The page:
Over the last several days, a longwave trough has remained in place across the western U.S., while a ridge has dominated the pattern across the eastern third of the U.S. Between these two larger-scale features, smaller shortwave impulses have generated favorable conditions for excessive rainfall amounts across parts of the Southern Plains and mid-south.
weekend, a northern stream shortwave trough will dig into the Northern Plains
and move into the Great Lakes by late weekend. This feature will usher in a pattern
change and begin breaking down the ridge that has been placed across the
Southeast and Mid-Atlantic. Before the cold front associated with the northern
system pushes through the Gulf Coast and East Coast states early next week, a
period of widespread moderate to heavy rain will fall across a large region of
the southern U.S. and extend into parts of the Mid-Atlantic.
Since the northern stream system will begin flattening and weakening the ridge, there will be an eastward expansion of the rainfall and potential flooding risk. Deep, tropical moisture will advect northward and northeastward throughout the weekend; thus, any rain that falls could be heavy and tropical in nature. The next three graphics outline the flash flooding risk for today (Friday), Saturday, and Sunday. Notice how the flash flooding risk will begin shifting eastward with time.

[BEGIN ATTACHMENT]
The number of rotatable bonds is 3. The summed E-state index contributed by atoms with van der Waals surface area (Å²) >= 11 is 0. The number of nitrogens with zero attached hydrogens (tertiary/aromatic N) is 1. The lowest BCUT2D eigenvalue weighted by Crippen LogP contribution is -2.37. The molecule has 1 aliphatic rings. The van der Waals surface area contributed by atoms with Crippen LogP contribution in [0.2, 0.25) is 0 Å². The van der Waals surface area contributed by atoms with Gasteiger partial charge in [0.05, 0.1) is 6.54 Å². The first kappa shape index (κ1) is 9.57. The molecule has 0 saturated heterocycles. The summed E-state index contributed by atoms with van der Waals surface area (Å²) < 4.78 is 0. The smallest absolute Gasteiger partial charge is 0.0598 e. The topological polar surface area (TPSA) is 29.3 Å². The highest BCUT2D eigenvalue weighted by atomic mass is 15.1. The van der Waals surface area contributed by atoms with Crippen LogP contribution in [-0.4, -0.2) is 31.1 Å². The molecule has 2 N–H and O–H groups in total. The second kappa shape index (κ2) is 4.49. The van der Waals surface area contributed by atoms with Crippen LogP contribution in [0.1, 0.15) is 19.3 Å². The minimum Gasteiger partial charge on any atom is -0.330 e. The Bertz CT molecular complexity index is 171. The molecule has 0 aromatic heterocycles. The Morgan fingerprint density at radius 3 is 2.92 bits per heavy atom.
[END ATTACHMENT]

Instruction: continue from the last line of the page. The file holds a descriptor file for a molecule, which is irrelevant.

additional rainfall that occurs across southeast Texas and southern Louisiana today
will become problematic given recent heavy rain over the last 24 hours. This
includes the Houston and Baton Rouge areas. States east and north of Alabama
have remained relatively dry compared to the region just west. Even though soils
are quite a bit drier east of the mid-south, high rainfall rates will still
result in localized flash flooding farther east. By Sunday, lower rainfall
rates will be necessary to cause flash flooding concerns, due to prior rainfall
today and Saturday.
though I didn’t explicitly mention all regions under a flash flooding risk,
please refer to any maps included in this article and future maps we post on social
media. The purpose of this article is mainly to give you a heads up on this wet
and stormy pattern, especially with Mother’s Day being this Sunday.
Matthew Holliday (Curriculum Vitae - Resume) is a graduate of the University of Oklahoma, where he completed a B.S. in Meteorology and a B.S. in Geographic Information Science. He is currently pursing his master's degree in meteorology and climatology at Mississippi State University. Matthew founded Firsthand Weather in 2010.